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essays

Dec 1, 1979

Reform, Progressives, and Empire

“The Progressive Era and World War I set precedents for entwining social reform and war.”

Arthur A. Ekirch, Jr.
State University of New York, Albany

“The Reform Mentality, War, Peace, and the National State: From the Progressives to Vietnam.” The Journal of Libertarian Studies 3, no. 1 (1979):55–72.

American twentieth-century political reformers have “been imbued with a statist philosophy leading to imperialism and war,” the programs and development of which have drawn upon vaguely Neo-Hegelian antecedents in European social democracy. Thus, the major thrust of reform has been “nationalistic, collectivist, and statist, rather than liberal in any traditional sense.”

One of the first historians to point this out was William E. Leuchtenburg in his now famous essay on “Progressivism and Imperialism,” published in 1952. While this thesis has not been universally accepted, and has drawn some criticism, the critics neglect Leuchtenburg’s main point, which is that the progressives’ paternalistic reform mentality, even more than their politics, was sympathetic to imperialism and war.” Theodore Roosevelt’s brand of progressivism was much nearer to the reform ideas of Bismarck in Germany, the Fabian Socialists or Lloyd George in England, and the European Socialists who supported World War I, than it was to the Midwestern progressivism of men like Robert M. LaFollette.

In fact, some of the opponents of American empire at the turn of this century were the first to see this similarity. Among some of the academics, old-fashioned liberals, or conservatives who did so were Paul S. Reinisch, Leonard T. Hobhouse, William Graham Sumner, Franklin Pierce, and John W. Burgess.

On the other side, the sociologist Franklin H. Giddings, echoed by William Torrey Harris (the U.S. Commissioner of Education), was urging that imperialism and democracy were not incompatible. But it was Theodore Roosevelt who drew together a reform program to Americanize the world. His views on conservation, trusts, and big business were all part of his larger concept of foreign policy.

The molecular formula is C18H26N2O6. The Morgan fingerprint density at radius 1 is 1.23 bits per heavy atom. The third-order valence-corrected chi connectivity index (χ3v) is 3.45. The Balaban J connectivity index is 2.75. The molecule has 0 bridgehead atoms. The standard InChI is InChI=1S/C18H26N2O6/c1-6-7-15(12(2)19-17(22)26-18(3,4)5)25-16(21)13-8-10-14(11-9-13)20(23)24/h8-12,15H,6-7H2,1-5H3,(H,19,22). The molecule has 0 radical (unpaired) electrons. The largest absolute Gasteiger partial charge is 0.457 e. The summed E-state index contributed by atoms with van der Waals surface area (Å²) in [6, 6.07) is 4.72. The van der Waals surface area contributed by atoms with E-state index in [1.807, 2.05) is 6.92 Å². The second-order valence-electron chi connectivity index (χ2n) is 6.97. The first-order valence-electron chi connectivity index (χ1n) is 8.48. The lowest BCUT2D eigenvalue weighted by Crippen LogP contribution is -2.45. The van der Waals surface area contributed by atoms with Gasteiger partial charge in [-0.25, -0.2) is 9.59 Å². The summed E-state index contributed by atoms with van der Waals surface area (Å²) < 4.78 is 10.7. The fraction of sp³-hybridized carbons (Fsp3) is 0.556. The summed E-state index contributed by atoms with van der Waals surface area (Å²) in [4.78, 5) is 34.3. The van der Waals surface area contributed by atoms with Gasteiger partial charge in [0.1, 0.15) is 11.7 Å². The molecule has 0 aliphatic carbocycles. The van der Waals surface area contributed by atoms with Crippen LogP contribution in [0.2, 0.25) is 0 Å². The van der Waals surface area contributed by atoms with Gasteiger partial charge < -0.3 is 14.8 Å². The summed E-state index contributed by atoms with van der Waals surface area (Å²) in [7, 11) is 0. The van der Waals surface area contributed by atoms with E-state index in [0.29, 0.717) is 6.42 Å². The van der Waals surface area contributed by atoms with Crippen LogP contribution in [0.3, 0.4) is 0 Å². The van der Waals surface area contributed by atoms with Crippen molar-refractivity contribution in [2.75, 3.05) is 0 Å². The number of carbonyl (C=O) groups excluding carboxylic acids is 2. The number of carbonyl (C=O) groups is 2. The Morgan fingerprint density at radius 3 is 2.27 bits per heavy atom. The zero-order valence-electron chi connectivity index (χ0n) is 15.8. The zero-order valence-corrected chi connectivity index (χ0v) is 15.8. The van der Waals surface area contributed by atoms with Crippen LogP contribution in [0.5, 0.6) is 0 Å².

This kind of nationalistic reform was paralleled in Germany even by men such as Max Weber and Theodor Barth. In England, on the issue of the African Boer War, Fabians such as George Bernard Shaw, and Sidney and Beatrice Webb, broke with the Socialists and supported the Liberal Imperialists.

This kind of strong statist reformism was increased by the crisis growing out of whether the U.S. should enter World War I. Preparedness advocates such as General Leonard Wood argued that Americans “must cast aside selfish individualism and accept the principle of universal service to the state.” In 1916, while even archimperialist Henry Cabot Lodge could not get the Republicans to put in a platform advocating universal military training, the Progressives did not hesitate to do so.

The New Republic was a chief organ for this kind of thinking, especially in the pieces of Herbert Croly, one of its editors, or of John Dewey, a frequent contributor. For these reformers, a major justification for entering the war was the sense of national purpose it would promote. Progressives welcomed and helped administer the economic controls which came as a part of the war efforts: “Regulations in the sense of trying to restore a competitive individualism, now frankly yielded to regulation to achieve economic integration and greater industrial efficiency. The war made partners of government and business.”

The Progressive Era and World War I set precedents for entwining social reform and war. Thus the New Deal of Franklin Roosevelt blended into World War II, Harry Truman’s Fair Deal into the Korean War, and Vietnam supplanted the Great Society of Lyndon B. Johnson. The result has been the creation of the warfare-welfare state.